Every time I think about the education space, I think back to a couple of Steve Krenzel's posts about his startup's experience.



Quick summary: Union politics can rear its head in unexpected ways. :(

There's probably good money to be made in this space. Goodness knows there's plenty of low-hanging fruit. But you may run-up against some terribly well-entrenched opposition.

This article basically centers it's argument around the fact that people in small town america don't need an education to survive. With increased automation and robots, that is quickly changing. I bet in 30 years we'll see a complete shift in American culture where education is absolutely necessary just to survive.

The reality will change in America long before the culture will. The Asian obsession with education is ingrained from literally over a thousand years of systemized, central testing. I have my doubts that The American middle class (or, those who were once the middle class) will go from borderline anti-intellectual to embracing the need for education, in a mere 30 years.

That happened with exercise. Suddenly, in the 1960s and 1970s fitness became a massive priority for millions of Americans. The paradigm shift happened almost immediately. 50 years ago you would only work out if you were an athlete or a soldier. A value was placed on wellness much like a value will eventually be placed on education. Also watching parents sit in unemployment lines because the factory closed is serving as a wakeup call to many people. Don't overestimate the Asians either -- their concept of education is quantitative (i.e how high we're your scores or how many vocabulary words did you learn) while Americans tend to be more qualitative. There's a reason innovation in places like China depends on copying everyone else. What major startups in China have been built based on an original idea? Very very few. There are more successful startups based on new ideas in the Bay Area than in the entirety of China. The successful Chinese companies are almost always rehashed versions of American products. Education isn't the driving force behind success in China -- at least not Chinese education.

50 years ago the average person did more working out as a matter of just living his life than the average person today does doing half assed cardio on an elliptical machine.

> A value was placed on wellness much like a value will eventually be placed on education.

Then how are obesity rates at all times highs?

The diet changed, and more then compensated for the exercise change.

Is this exclusive of China? USA seems to be the exception (in the other direction), not China. Most Internet startups are from the USA, why? It's probably because of several causes: the cultural factors that you mention, of course, but also because it's easier to create a company than in other countries, because there are VCs supporting this kind of company, and I'd say because there is a very important internal market willing to buy the products.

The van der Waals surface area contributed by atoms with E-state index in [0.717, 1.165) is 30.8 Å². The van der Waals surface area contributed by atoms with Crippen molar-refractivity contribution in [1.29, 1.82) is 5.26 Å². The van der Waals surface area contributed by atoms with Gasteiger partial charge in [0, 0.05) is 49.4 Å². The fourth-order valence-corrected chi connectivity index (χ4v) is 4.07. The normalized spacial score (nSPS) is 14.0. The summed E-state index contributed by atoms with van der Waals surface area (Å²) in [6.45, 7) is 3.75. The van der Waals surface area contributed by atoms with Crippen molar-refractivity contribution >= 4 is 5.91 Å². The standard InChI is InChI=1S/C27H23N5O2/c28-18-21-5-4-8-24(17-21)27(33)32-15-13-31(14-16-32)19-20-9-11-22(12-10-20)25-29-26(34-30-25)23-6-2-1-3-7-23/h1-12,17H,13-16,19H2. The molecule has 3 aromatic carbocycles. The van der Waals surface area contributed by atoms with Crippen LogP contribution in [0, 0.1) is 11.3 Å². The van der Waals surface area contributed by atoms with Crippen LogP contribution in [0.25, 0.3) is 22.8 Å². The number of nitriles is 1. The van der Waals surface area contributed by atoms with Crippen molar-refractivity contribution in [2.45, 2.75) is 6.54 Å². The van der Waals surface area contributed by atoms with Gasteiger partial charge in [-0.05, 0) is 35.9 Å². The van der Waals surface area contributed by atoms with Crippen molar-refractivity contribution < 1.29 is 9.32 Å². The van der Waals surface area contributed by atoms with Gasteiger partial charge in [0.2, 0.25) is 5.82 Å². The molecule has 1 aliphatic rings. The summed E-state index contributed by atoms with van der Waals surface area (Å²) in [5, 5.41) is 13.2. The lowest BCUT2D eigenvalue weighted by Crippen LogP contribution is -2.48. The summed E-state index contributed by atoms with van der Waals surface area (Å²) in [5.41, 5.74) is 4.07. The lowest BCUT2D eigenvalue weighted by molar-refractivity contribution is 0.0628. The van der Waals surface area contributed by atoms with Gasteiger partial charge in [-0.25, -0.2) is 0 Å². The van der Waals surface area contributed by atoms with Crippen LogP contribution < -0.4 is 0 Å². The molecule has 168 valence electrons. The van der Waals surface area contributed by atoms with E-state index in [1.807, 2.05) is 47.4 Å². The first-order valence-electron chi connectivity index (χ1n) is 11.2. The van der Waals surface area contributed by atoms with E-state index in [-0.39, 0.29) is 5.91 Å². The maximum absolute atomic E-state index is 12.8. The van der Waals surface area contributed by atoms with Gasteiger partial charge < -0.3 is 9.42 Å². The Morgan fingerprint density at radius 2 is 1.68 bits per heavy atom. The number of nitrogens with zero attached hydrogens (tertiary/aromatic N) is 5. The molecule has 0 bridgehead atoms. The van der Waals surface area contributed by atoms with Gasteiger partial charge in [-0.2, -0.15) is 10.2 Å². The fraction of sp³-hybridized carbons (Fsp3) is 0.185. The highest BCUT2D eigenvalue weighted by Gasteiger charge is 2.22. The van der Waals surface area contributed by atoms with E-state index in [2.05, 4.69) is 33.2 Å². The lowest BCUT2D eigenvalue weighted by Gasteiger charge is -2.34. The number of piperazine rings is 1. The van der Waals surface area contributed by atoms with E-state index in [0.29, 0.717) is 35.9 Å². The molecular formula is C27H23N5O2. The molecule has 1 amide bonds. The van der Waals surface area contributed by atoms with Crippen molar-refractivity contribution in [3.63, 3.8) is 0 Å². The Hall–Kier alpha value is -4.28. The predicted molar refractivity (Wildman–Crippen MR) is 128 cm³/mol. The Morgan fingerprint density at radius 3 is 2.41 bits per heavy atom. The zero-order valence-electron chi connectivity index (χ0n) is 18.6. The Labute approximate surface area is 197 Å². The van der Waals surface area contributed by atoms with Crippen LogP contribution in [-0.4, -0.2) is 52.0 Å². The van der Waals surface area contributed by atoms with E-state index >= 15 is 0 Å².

Voice from a educator from China! You are right, but we are trying hard to change this. First thing I want my students to do is to forget about their scores.

Actually, I really want to go one step further, and suggest giving up their degrees in order to be really educated!

"Never let your schooling interfere with your education" - there is a big difference between educating yourself for the real world and educating yourself for a test; this difference, I think, can possibly give the Americans an advantage.

I do think that this American anti-intellectualism is a relatively new (and hopefully temporary) thing. I mean, if you can earn a good living working at a factory, you do what you are told, right? you don't go changing the system 'cause you think it's better. But really, I think this is largely a post-great-war thing, and hopefully it will fade.

Really, as far as I can tell, schooling, if anything, makes this problem worse. You ever hire someone out of college? Most of them seem to think they should do what you tell them to do, no more and no less. And they expect fairly explicit instructions.

The self-taught seem to be much more open to "hey, I need task X done. Go figure it out"

I think you may be conflating anti-intellectualism and need for structure. The need for structure is probably newer, as people grow up in an increasingly structured society. On the other hand, I think there is an American strain of anti-intellectualism that goes much deeper, to our national myth of "taming the frontier". We don't need no diplomas out here on the frontier!

Maybe. I dono. I don't automatically equate diplomas to learning. I mean, sure, lots of people learn things at school... but lots of people get degrees without learning anything useful, too, and I'm not sure why, say, an art history degree should be respected any more than four years spent backpacking around the world.